What DE&I means to Pathrise
The Pathrise team has been growing quickly. We’ve doubled the size of our team over the course of the past year and have learned a lot about what diversity, equity and inclusion mean to us as a company. We want DE&I to be at the forefront of how we grow and scale not only now but also in the future, so I’m writing this blog post to share some of our learnings and also think out loud about the commitments we are making to ourselves and our fellows.
When we started Pathrise in 2017, we wanted to build a business that was not only well loved and impactful, but also one that specifically aimed to solve the systemic challenges faced by many diverse groups in tech recruitment. The manifesto we wrote when founding the company outlines this (10 principles in total). One principle in particular has been a guiding principle for Pathrise and continues to shape how we build our company today:
“Everyone should have a chance, no matter which school they attended, what area they’re from or how much money they have.”
The diversity of backgrounds among our fellows as well as the diversity of the team that supports them is at the heart of Pathrise.
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What we mean by diversity, equity and inclusion
DE&I is a nuanced topic, one that can take on very different meanings, so it’s helpful to define what it means to us. A core tenant of Pathrise’s mission is to improve equity of career opportunity for a diverse group of job seekers. We’ve built a system to provide access to the knowledge, network and mentorship necessary to succeed in your career for those who need it the most.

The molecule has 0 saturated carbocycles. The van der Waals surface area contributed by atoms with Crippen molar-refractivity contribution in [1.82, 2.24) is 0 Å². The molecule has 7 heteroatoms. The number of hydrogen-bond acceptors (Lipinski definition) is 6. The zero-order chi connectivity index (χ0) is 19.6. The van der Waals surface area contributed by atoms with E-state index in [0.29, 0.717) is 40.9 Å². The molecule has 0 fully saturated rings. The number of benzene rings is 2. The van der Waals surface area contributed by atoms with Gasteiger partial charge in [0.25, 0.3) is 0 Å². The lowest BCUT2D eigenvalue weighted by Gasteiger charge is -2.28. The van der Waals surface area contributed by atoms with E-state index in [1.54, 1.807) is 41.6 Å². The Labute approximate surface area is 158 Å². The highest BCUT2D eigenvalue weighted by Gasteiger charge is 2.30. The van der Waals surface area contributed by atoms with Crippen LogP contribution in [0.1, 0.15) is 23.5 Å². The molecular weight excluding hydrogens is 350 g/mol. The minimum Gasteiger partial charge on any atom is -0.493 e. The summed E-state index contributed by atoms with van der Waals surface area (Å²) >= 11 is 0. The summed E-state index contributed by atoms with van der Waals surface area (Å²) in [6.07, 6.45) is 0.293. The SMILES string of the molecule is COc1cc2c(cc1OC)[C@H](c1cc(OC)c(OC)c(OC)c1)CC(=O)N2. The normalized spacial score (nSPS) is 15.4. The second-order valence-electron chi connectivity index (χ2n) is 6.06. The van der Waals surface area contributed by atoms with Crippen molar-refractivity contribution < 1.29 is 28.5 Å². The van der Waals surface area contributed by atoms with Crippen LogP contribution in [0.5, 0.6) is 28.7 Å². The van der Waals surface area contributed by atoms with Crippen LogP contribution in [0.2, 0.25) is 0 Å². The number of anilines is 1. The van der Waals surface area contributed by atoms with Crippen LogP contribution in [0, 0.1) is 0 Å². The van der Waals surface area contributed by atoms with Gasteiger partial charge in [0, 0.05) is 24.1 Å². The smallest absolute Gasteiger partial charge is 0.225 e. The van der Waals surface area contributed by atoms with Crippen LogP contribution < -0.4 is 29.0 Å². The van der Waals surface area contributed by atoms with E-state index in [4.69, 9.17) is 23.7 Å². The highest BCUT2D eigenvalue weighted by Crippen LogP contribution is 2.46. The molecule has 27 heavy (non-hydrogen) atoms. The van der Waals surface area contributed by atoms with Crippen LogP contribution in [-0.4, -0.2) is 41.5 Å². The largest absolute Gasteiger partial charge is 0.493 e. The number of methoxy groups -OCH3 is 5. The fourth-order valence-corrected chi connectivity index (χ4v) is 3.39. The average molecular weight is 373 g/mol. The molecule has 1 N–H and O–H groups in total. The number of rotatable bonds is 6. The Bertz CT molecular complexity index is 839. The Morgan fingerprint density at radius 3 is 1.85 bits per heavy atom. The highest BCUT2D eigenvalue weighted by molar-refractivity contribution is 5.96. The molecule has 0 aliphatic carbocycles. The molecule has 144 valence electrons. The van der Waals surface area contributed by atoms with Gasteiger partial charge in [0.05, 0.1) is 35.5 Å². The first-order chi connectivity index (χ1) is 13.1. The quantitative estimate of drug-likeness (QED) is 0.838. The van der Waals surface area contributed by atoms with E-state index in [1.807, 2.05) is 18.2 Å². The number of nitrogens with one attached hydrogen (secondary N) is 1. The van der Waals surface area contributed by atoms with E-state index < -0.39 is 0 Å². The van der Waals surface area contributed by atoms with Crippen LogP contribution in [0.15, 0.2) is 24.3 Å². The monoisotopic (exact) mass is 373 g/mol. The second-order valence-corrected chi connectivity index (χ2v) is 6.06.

Diverse groups of job seekers are our core users.
Diversity is meaningful to us because the fellows that benefit the most from Pathrise naturally come from a diverse set of backgrounds. Because we have built a program to provide career guidance and insider knowledge about the job search to those who need it the most, we must make sure to build a program that is designed for many different types of job seekers, such as underrepresented minorities in tech, international students and workforce returners.
Equity of career guidance is a core tenant of our mission.
Equity is what we provide. Job seekers can face many disadvantages in their job search due to a range of factors from bias to lacking a support system. You don’t learn insider information on company interview processes, cold emailing, or how to negotiate from a standard classroom curriculum. Usually these are things you pick up from the people around you, and not everyone is lucky or privileged enough to have that support network and peer group to pick it up from. Pathrise is a real solution that provides a sustainable and scalable way to provide this type of career guidance and mentorship to level out the playing field.
Inclusive design is a big part of our core methodology.
Inclusion is the essence of our core methodology. When you build a program like Pathrise, enroll such a diverse group of job seekers and work with them on a process as hard and stressful as the job search, it’s not an easy problem. Rather than rely on a cookie cutter curriculum, we focus on personalization, figuring out what works for each fellow and accounting for their diverse backgrounds. Instead of assuming what works for one fellow will just automatically work for the other, we use 1-on-1’s, personal support and create community in order to deliver more inclusive, and therefore more effective, career guidance.
I wanted to share a little more about the history of our DEI initiative. It was in the spring of 2020 when we decided to formalize what that should look like at Pathrise. From my perspective, I had initially felt that Pathrise upheld these values and they were embedded in not only our mission driven work-culture but also in how I lead our team. It wasn’t until we did a deep dive into our own diversity data that I realized just how much opportunity there was to enhance our diversity at Pathrise.
There were many things for us to work on. Here are just a few examples:
We had room to improve representation of Latinx and black employees at Pathrise. There were some other interesting features of lack of representation as well. For example, our career mentor team was almost entirely women, and we wanted to increase our male representation within that department.